Mai Murata was one of five Fabulous Five directors at AdFest 2019, where her short film, My Jellyfish, won a Commendation.
Filmed in just one month, Murata (pictured) battled Japan’s rainy season, sleep deprivation and an extremely tight deadline to create an elegant short film that tells the story of a little girl and her imaginary jellyfish. Every element is beautifully refined from the storytelling to the casting and animation.
Murata is an Assistant Director at Dentsu Creative X Inc – you can watch ‘My Jellyfish’ here.
Were you nervous when you presented ‘My Jellyfish’ to a live audience at AdFest 2019?
It was my first time presenting a film I had made to a live audience, so of course I was nervous, but I was also looking forward to seeing everyone’s reaction to it. Afterwards, I was very happy to receive all those comments from people from all over the world.
‘My Jellyfish’ is one of the first short films you’ve ever directed. What was the hardest part of the filmmaking process?
The one-month production window was short, so there were various limitations that made it hard to work out ways to finish the film in time while not compromising on quality.
For example, in the original script the jellyfish was supposed to be on screen for most parts of the film. But the CG wouldn’t have been finished in time if we kept all of the cuts, so I rewrote the script to cut down on the number of jellyfish scenes.
Shooting also took place in the middle of the rainy season, which was another challenge. There was no way to add in any weather contingency days, so we changed some parts so it’d be okay to shoot even if it was raining. Both shoot/production and post-production was really a fight against time, so I remember that during the production period it always felt like I was sleep deprived.
How does your story relate to the theme of AdFest 2019, TMRRW.TDAY?
I lost my dad when I was little, and I always wished to sublimate that experience into a work someday. I wanted to depict how everyone (at some point) experiences the death of a loved one, and that everyone needs to continue on with life while dealing with the pain that comes with it.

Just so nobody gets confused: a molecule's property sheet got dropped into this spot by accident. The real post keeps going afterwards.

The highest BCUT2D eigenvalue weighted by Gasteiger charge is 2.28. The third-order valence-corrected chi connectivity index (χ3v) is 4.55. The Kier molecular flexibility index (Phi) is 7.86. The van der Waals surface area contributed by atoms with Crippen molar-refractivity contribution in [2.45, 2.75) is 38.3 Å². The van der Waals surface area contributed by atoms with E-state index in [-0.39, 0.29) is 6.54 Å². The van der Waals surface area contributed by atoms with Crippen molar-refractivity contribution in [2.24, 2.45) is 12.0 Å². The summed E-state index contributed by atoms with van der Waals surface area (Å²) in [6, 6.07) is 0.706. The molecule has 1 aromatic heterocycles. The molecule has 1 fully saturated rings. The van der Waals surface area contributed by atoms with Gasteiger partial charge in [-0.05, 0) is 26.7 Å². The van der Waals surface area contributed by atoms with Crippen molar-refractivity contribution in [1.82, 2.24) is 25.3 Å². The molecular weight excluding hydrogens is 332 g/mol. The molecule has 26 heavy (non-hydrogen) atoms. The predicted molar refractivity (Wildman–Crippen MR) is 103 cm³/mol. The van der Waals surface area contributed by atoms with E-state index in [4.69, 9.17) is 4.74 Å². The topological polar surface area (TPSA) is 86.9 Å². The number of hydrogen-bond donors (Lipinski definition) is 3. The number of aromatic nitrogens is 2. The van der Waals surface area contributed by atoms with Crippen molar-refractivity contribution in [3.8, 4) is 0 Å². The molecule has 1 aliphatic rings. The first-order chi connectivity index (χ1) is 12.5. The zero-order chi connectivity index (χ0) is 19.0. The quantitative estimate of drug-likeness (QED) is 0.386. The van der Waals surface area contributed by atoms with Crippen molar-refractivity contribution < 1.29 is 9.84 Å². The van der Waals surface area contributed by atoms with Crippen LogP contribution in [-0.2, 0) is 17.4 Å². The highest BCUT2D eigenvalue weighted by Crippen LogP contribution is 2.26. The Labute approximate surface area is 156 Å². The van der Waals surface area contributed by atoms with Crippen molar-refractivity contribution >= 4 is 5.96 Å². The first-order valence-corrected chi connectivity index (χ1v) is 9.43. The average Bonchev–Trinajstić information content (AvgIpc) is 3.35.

As for how it relates to the theme TMRRW.TDAY: the jellyfish appears in front of the little girl for only a day, and that “one day” represents “today”. The last scene with the jellyfish swimming in the water tank represents “tomorrow.” The story is about how the protagonist, the little girl, overcomes her current difficulties and grows from the experience to head into a bright tomorrow.
Tell me about the casting – the main character, the little girl, is so cute! Was it hard to direct someone so young?
Kurumi, the little girl who plays the main part, can act better than some adults so if anything, we were actually saved by her acting skills! The one thing I would say that was hard is that child actors can by law only be on a shoot for up to eight hours a day.
My Jellyfish is beautifully animated. Do you enjoy using animation in your work?
This was my first time trying to use something like this. The team in charge of the CG was really skilled, and did their best in the short amount of time we had for the post-production. I’m actually sorry for them to have had to work on such a tight schedule. I was really happy with how it turned out, especially the jellyfish’s transparency and the way it floated around.
What have you been doing since AdFest 2019?
I am still working as an Assistant Director at Dentsu Creative X, but also doing some work as a director. I am now working together on creating a commercial campaign from scratch with a team that includes some comedians. It’s so much fun during all of our meetings, hearing all the crazy ideas from these comedians who are at the forefront of the comedy scene.
Do you think winning a Commendation at AdFest has helped your career?
Yes, I do think it helped. Basically, as one of the new kids on the block, you don’t get a lot of opportunities to direct yourself. Now after winning the Commendation, producers and creatives have been asking me to work on projects more often. Directors from our company also work on production projects for other companies. So if there’s anything I can do, don’t hesitate to ask!
Do you have any advice for other assistant directors: what does it take to ‘make it’ in this industry?
Since I can’t really say that I’m very experienced myself yet, I’m not sure how much weight my word would have on this, but, I think it would be best to not hesitate showing other people your inner self. Showing your own work to others is like showing what’s inside your head, which I think feels pretty embarrassing, but I think by throwing away that sentiment of fear of rejection, and showing your work to many different people and asking for their opinions, will result in you improving your work, and your own character as well.
What is your goal for the next 12 months?
I am still an AD, but I’d like to undertake more jobs as a director and in order to do that, my goal is to win more Japanese and overseas competitions for young directors.
What is your favourite memory of AdFest 2019?
The moment my film was shown on the big screen in the venue. I don’t get many opportunities to see the audience’s reaction in the flesh, so being able to see then and there, how all those people responded to my film was a valuable experience. After the screening, I was also happy to have gotten so many comments from everyone at the venue and the AdFest parties.
* Would you like to be a Fabulous Five director at AdFest 2020? Simply write a short film script inspired by the theme, ‘Fired Up!’ Scripts must be submitted online here by 3rd January 2020.